If there was ever a city to devote a large portion of travel time to, it’s St. Petersburg. The stunning architecture alone could potentially keep you (and your camera) busy for days, but the city is also home to numerous world-class museums, cultural venues and restaurants to impress even the most jaded traveller. It’s not a city you breeze through, but more an exploratory trip through history, and one that leaves most visitors wanting more. Check out some of the best things to see and do in town, handpicked by our knowledgeable local St. Petersburg tour guides.
There are museums — and then there’s the Hermitage. Home to over three million works of art and other historic artifacts housed in multiple buildings, this is the type of place you need to devote significant time to. If you can, make two (or even three) shorter visits rather than trying to see everything in one shot. Two paintings by Leonardo da Vinci, a sculpture by Michelangelo, numerous works by Monet, Cézanne, Van Gogh, Gauguin and Matisse — and that doesn’t even come close to scratching the surface. The museum is free on the first Thursday of every month, but expect extra-long lines.
Considered Russia’s most famous street, Nevsky Prospekt is a place you will likely end up strolling at some point during a visit to St. Petersburg. Stretching 4.5 kilometres and filled with some of the city’s best shopping, restaurants and attractions, Nevsky Prospekt is accessed by five metro stations and four bridges. In terms of what you can find here (in addition to the aforementioned retail therapy and abundant options for filling your belly), the street and its surroundings are also home to the impressive Kazan Cathedral, Church of the Savior on the Spilled Blood with its colourful onion domes and intricate decoration, as well as Eliseyev Emporium (stop in for some Russian foodie souvenirs), and the beautiful Singer Building, now home to the city’s largest bookstore.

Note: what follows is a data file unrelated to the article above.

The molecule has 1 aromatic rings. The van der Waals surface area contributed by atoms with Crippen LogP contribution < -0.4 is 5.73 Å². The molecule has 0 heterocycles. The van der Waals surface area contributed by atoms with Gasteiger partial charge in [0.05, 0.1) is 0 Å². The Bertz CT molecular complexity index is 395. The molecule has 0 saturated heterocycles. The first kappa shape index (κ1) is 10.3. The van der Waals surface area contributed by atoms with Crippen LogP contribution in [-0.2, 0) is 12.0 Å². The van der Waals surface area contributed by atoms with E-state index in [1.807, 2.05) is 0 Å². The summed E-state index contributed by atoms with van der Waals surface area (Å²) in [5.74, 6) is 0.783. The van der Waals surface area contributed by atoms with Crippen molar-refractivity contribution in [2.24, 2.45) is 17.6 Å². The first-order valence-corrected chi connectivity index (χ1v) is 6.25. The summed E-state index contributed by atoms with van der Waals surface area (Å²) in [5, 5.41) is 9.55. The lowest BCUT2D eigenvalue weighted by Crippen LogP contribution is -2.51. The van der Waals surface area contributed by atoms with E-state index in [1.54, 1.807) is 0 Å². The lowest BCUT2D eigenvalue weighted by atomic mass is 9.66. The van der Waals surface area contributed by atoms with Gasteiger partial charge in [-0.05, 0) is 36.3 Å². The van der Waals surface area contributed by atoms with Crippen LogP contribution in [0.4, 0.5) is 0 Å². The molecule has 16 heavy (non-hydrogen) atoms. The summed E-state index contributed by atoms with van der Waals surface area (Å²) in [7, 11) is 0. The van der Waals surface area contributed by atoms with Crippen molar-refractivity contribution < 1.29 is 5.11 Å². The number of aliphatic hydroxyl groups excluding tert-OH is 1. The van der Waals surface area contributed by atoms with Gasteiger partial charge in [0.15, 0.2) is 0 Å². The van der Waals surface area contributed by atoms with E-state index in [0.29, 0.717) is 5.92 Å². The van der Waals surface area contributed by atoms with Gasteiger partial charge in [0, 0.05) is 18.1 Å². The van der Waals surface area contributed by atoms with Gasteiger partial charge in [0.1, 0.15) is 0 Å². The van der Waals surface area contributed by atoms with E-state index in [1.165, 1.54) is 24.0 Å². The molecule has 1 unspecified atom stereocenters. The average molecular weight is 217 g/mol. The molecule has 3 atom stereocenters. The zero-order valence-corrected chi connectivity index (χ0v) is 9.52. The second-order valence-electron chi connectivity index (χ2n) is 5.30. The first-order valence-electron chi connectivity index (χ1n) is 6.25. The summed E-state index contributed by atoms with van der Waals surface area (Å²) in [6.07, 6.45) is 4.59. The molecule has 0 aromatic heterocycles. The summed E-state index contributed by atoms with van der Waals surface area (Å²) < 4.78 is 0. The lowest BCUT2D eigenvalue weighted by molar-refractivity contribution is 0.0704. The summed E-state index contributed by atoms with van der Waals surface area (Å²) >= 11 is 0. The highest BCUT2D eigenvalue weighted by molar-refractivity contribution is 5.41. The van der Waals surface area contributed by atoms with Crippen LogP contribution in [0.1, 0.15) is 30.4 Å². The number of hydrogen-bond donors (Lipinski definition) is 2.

If there’s one beverage that is synonymous with Russia, it’s vodka. Located within restaurant Russian Vodka Room No. 1, the Russian Vodka Museum details the origin and history of vodka from the 14th century to present day. You’ll learn about the products traditionally used to ferment vodka in Russia, as well as the role vodka has played in Russian culture over the centuries. The museum also features an exhibition hall decorated like a traditional Soviet vodka room, which is also where you get to taste three different types of vodka and learn about the nuances of each. As you sip, check out the world’s largest collection of Russian vodkas, consisting of over 260 types. Tours and tastings run for 35 to 45 minutes.
You might think “Venice” when you think of canals (and you would be right), but St. Petersburg isn’t referred to as the Venice of the North for nothing. A popular way to see the city is on one of the many tourist boats that traverse the canals and the River Neva. See about hopping on a tour around Nevsky Prospekt (available May to October) to see some of the city’s 365 bridges before cruising through the centre of town back to your starting point.
From late May to early July, the days in St. Petersburg are exceptionally long, something caused by St. Petersburg’s very northerly geographical location. During this period, the city is in a celebratory mood and one of the best cultural events takes place. The White Nights Festival brings the city together, with both locals and visitors taking advantage of the exciting events on offer, including art, music, opera, ballet and film, as well as huge outdoor celebrations.
The famous Russian poet A.S. Pushkin called St. Petersburg ‘The beauty and wonder of the northern lands.’ The translation might not sound as poetic as in the Russian language, but the sentiment is there! Tour St Petersburg sample Russian culinary delights, discover the city’s hidden treasures, and be blown away by the iconic architecture – all from the perspective of a local.